SEC Charges Tallgrass Energy’s Former Board Member Roy Cook and Four Others with Insider Trading in Advance of Blackstone Acquisition

March 12, 2024/US SEC

The Securities and Exchange Commission today announced insider trading charges against Roy Cook, a former board member of Tallgrass Energy LP, and four of his friends for trading on material nonpublic information in advance of a public announcement that Blackstone Infrastructure Partners had offered to acquire Tallgrass and take it private. The SEC also charged Cook for failing to file required disclosure reports concerning securities transactions by family trusts. All five of the defendants agreed to settlements that, in aggregate, include more than $2.2 million in disgorgement, prejudgment interest, and civil penalties.

According to the SEC’s complaint, Cook learned in late July 2019 that Blackstone, which had acquired 44 percent of Tallgrass’s public shares earlier that year, was planning to make an offer to acquire the remainder of Tallgrass’s publicly traded shares. Within weeks of learning that information, Cook allegedly tipped his friends, Jeffrey Natrop, Peter Renner, James Rudolph, and Peter Williams, who all purchased Tallgrass securities prior to an August 27, 2019, public announcement of Blackstone’s offer.

The complaint alleges that Natrop and Renner, who were friends and business associates of Cook’s, purchased Tallgrass call options on August 8 and 9, 2019, which resulted in illicit profits of $43,862 for Natrop and $13,520 for Renner. The complaint further alleges that Cook tipped Rudolph while the two were in the Bahamas celebrating Rudolph’s birthday on Rudolph’s yacht and that Rudolph purchased Tallgrass stock on August 6, 2019, which resulted in illicit profits of $31,035. The complaint also alleges that Cook tipped Williams, his long-time friend and personal accountant, and that Williams purchased call options on August 19 and 21, 2019, which resulted in illicit profits of $463,000.

Following the August 27 announcement, which saw Tallgrass shares increase by 36 percent, Cook served for several months as chair of a Tallgrass Conflicts Committee tasked with assessing Blackstone’s offer and negotiating the final terms of the transaction. In connection with this role, Cook allegedly learned material nonpublic information about the status of the negotiations that he communicated to Williams, who purchased Tallgrass stock in a Cook family trust account over which he had trading authority, resulting in $88,800 of illicit profits for Cook. The complaint further alleges that, on December 10, 2019, while on vacation in Chile, Cook tipped Williams more material nonpublic information about the status of the negotiations, and Williams purchased more call options in his personal account, resulting in additional illicit profits of $61,525.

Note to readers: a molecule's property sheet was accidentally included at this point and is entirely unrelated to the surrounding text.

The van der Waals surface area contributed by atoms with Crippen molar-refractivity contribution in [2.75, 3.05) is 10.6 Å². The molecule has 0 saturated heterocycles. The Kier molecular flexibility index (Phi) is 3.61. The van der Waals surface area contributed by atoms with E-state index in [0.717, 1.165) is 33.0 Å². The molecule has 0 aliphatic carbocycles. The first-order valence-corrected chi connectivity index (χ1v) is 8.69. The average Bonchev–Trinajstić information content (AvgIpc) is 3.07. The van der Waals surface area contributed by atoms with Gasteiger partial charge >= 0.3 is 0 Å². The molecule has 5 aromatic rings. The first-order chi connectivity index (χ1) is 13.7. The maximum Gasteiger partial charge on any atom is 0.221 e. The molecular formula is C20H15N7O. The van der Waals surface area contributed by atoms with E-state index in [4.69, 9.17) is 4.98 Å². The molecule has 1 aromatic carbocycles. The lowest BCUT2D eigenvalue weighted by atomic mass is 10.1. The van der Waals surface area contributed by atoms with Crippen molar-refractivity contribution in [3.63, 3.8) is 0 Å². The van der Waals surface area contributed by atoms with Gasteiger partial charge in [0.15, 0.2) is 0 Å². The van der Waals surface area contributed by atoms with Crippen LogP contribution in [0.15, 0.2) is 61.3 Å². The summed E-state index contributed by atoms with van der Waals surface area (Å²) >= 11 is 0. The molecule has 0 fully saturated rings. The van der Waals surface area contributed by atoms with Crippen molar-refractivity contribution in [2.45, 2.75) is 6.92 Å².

“As our complaint alleges, Roy Cook took advantage of his position as a Tallgrass director to repeatedly enrich himself and his friends,” said Mark Cave, Associate Director of the SEC’s Division of Enforcement. “We will hold accountable board members and others who misuse inside information for their own benefit and violate the trust placed in them by shareholders.”

The SEC complaint, filed in U.S. District Court for the Eastern District of Wisconsin, charges the defendants with violating the antifraud provisions of the federal securities laws and charges Cook with failing to file required reports concerning Tallgrass securities transactions by family trusts. Without admitting or denying the allegations in the complaint, Cook agreed to pay a civil penalty of $801,742 and disgorge his illicit trading profits, with prejudgment interest. Cook also agreed to an officer-and-director bar.

Without admitting or denying the allegations, each of the other four defendants agreed to pay a civil penalty equal to the amount of their allegedly illicit trading profits and disgorge their illicit trading profits, with prejudgment interest.

The SEC’s investigation was conducted by David Frisof and Brian Vann, with assistance from Dean M. Conway, James Carlson, and Brian Shute. The case was supervised by Brian Quinn.

The SEC appreciates the assistance of the Financial Industry Regulatory Authority, the FBI, and the U.S. Attorney’s Office for the District of New Jersey.

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